Tuesday 24 October 2017

Aisake reaching vintage heights for Cork

Colm Keys

Colm Keys

The mantra for the Cork players all week was to 'expect the unexpected'. It incorporated the capacity for anything to happen, a delay to the throw-in time included.

But had they such a resurgence in Aisake O hAilpin in mind when they repeated that mantra to themselves over and over again? Did they expect that particular tale of the unexpected?

Cork can point to many things that have catapulted them back to the brink of a Munster final for the first time in four years, but it is this impressive rise from the ashes of ridicule that will give them as much private satisfaction this week as the collective impact of their achievement.

Aisake had essentially been washed up after the league final, too cumbersome to be part of any overall plan. The time required was not on their hands so when his name figured on the team sheet on Thursday night it led to no small amount of derision on Leeside and beyond.

But the faith Denis Walsh has shown has not been blind and the Saturday morning one-on-one sessions in Carrigtwohill have reaped a significant dividend.


Cork are serious players again in the game of hurling, a status that one decent league campaign couldn't have afforded them.

They have earned it with a style of play that certainly wasn't Plan A or Plan B when they were in their pomp in the middle of the last decade. And a much-maligned giant is at the core of that style.

Joe O'Leary, the former referee, selector to John Allen and devotee to Na Piarsaigh, the club of the O hAilpin brothers, got an inkling of what was to come in a senior league match about four weeks earlier when they played the reigning champions Newtownshandrum.

"He was being marked by Pat Mulcahy's brother at full-back that day and he really gave him a torrid time," recalled O'Leary. "There were glimpses then that it could happen."

To go forward, however, Aisake had to take another significant step backwards. The league final in Thurles did not go well for him and triggered a wave of criticism that for O'Leary was "way over the top".

"It wasn't just being said that he was bad, it was being said that he was useless. You would want crocodile skin for that not to penetrate," figured O'Leary.

"But you have got to weigh up the family we are talking about. Look at the hurler Sean Og has made himself. Setanta in the AFL this season. Before he went to Australia I was managing the Na Piarsaigh seniors and Aisake was the free-taker.

"You would literally have to drag him off the field after training. If he missed one out of 100 he'd want to do it all over again. He was obsessive about it and had one of the strongest scoring ratios in the championship."

Thus, O'Leary is not surprised that Aisake has been able to smooth the rough edges to his game in a short space of time.

"You must remember he has been a long time out of the game. It wasn't going to happen instantly. There are still rough edges there.

"But Denis (Walsh) has done fantastic work with him. Denis is a wonderful coach. Some of his drills, adapted from other sports, are light years ahead.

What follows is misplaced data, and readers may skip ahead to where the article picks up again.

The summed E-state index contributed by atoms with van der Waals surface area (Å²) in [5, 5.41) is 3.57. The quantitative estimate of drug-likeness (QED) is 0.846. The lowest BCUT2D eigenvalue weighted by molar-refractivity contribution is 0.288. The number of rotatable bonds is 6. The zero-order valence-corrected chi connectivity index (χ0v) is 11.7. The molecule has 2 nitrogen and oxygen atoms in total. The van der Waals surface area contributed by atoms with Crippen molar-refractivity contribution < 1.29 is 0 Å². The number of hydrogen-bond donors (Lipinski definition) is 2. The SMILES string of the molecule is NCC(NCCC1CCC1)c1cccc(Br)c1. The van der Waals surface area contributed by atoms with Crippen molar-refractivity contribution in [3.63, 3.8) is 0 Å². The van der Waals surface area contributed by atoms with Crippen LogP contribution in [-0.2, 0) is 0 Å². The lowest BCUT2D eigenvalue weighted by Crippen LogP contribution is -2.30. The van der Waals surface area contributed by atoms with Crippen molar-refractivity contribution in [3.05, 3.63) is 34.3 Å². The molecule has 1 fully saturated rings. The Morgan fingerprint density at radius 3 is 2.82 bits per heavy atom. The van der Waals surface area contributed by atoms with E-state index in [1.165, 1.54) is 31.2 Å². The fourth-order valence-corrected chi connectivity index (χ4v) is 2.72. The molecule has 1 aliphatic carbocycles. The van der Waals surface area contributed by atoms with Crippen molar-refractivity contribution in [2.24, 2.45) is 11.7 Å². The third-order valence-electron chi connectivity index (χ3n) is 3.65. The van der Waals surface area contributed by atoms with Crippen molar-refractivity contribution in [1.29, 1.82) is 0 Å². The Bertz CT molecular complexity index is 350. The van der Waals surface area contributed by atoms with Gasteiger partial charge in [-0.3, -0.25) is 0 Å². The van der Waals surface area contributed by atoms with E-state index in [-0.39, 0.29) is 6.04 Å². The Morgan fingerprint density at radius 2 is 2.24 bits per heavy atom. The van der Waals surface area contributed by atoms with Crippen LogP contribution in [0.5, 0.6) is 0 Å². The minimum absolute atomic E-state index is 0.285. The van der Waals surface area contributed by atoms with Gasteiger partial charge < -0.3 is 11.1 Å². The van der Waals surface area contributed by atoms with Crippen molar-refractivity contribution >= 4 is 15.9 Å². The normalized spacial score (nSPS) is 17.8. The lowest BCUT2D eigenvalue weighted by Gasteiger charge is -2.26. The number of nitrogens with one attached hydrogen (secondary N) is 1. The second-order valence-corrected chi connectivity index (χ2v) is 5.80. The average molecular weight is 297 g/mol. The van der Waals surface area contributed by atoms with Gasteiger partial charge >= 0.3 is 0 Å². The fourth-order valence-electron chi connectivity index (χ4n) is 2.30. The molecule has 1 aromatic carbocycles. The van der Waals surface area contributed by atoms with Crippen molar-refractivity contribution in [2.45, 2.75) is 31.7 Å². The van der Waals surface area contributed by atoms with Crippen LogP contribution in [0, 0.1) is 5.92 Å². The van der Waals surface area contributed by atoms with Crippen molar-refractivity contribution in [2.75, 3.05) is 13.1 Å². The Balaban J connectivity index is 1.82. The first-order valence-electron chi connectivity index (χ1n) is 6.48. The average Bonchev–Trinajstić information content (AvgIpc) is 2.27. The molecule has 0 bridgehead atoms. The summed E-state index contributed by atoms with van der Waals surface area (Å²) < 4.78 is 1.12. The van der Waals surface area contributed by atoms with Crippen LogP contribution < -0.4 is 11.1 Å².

"I think Aisake has probably benefited too from a more liberal approach to allowing players play with their clubs by the management."

As early as the 10th minute last Sunday Aisake had the Tipperary full-back line in a state of chaos when he brought down a John Gardiner delivery and forced a good save out of Brendan Cummins.

By the 25th minute he had latched on to an inviting Ronan Curran ball and was immediately surrounded by four Tipperary players. His yield was only a throw-in but by that stage he had done enough to see Padraic Maher despatched further outfield.


That Gardiner and Curran chose first to look up and assess Aisake's position before making their own shot selection underlines the adaption Cork have made in terms of how they play.

The middle personnel -- the O'Connors, Niall McCarthy, Tom Kenny and Cathal Naughton -- are still the same but they are no longer the entire focus for a Cork half-back line clearing its lines. Aisake has offered them a different way again.

"Setanta played the role before him and Brian Corcoran was well able to win a ball over his head. But Aisake reminded me of Ray Cummins at times. It was like watching him with those long gangling strides," recalled O'Leary.

Nothing reflected the level to which the opposing sets of players were tuned in to the frequency of this match more than the direction of the Cork puck-outs. Donal Og Cusack has long been acknowledged as master of the art of restarting a hurling match but Sunday was one of his greatest exhibitions in that aspect of the game.

If the line-out offers a decent platform for a rugby team then the puck-out is something most hurling teams, and particularly Cork, have worked on for a similar return. Cusack hit 19 puck-outs in the course of Sunday's quarter-final, seven of which could be deemed 'short'. Five of those seven puck-outs arrived safely in the hands of John Gardiner (three), Tom Kenny and Brian Murphy in the first quarter alone. How did Tipperary allow Gardiner to claim three unguarded in that period?

When Cusack went longer there was still method and direction in them, hit with a trajectory that suited the occupants of their midfield and half forwards. Not all were retained. In fact the majority of those hit longer than 50 metres presented Tipperary with an advantage.

Significantly his second-last puck-out went longest of all and into the hands of Michael Cussen who caught and delivered quickly into Aisake. No score accrued but as a template for things to come it has prospects.

Cork have not so much changed as adapted. Denis Walsh's biggest call has reaped a dividend we didn't have the faith to expect.

Irish Independent

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